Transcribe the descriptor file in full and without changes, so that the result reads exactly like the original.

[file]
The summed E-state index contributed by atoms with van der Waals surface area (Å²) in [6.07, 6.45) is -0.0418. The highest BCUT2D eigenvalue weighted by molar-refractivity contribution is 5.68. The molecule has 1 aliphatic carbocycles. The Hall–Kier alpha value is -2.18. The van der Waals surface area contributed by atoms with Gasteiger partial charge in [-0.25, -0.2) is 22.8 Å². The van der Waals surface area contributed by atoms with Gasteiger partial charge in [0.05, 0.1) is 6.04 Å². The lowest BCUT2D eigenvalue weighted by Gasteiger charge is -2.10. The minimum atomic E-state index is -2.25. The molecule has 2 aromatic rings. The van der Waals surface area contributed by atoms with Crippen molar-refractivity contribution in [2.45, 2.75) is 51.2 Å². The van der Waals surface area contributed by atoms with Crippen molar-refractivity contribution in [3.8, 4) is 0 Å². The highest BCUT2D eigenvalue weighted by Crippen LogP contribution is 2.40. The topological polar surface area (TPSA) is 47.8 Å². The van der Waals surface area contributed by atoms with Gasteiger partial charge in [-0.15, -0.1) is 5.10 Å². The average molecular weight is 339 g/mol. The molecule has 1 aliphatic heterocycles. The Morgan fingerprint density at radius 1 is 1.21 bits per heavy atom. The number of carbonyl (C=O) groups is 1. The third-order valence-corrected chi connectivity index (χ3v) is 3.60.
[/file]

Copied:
The summed E-state index contributed by atoms with van der Waals surface area (Å²) in [6.07, 6.45) is -0.0418. The highest BCUT2D eigenvalue weighted by molar-refractivity contribution is 5.68. The molecule has 1 aliphatic carbocycles. The Hall–Kier alpha value is -2.18. The van der Waals surface area contributed by atoms with Gasteiger partial charge in [-0.25, -0.2) is 22.8 Å². The van der Waals surface area contributed by atoms with Gasteiger partial charge in [0.05, 0.1) is 6.04 Å². The lowest BCUT2D eigenvalue weighted by Gasteiger charge is -2.10. The minimum atomic E-state index is -2.25. The molecule has 2 aromatic rings. The van der Waals surface area contributed by atoms with Crippen molar-refractivity contribution in [2.45, 2.75) is 51.2 Å². The van der Waals surface area contributed by atoms with Crippen molar-refractivity contribution in [3.8, 4) is 0 Å². The highest BCUT2D eigenvalue weighted by Crippen LogP contribution is 2.40. The topological polar surface area (TPSA) is 47.8 Å². The van der Waals surface area contributed by atoms with Gasteiger partial charge in [-0.15, -0.1) is 5.10 Å². The average molecular weight is 339 g/mol. The molecule has 1 aliphatic heterocycles. The Morgan fingerprint density at radius 1 is 1.21 bits per heavy atom. The number of carbonyl (C=O) groups is 1. The third-order valence-corrected chi connectivity index (χ3v) is 3.60.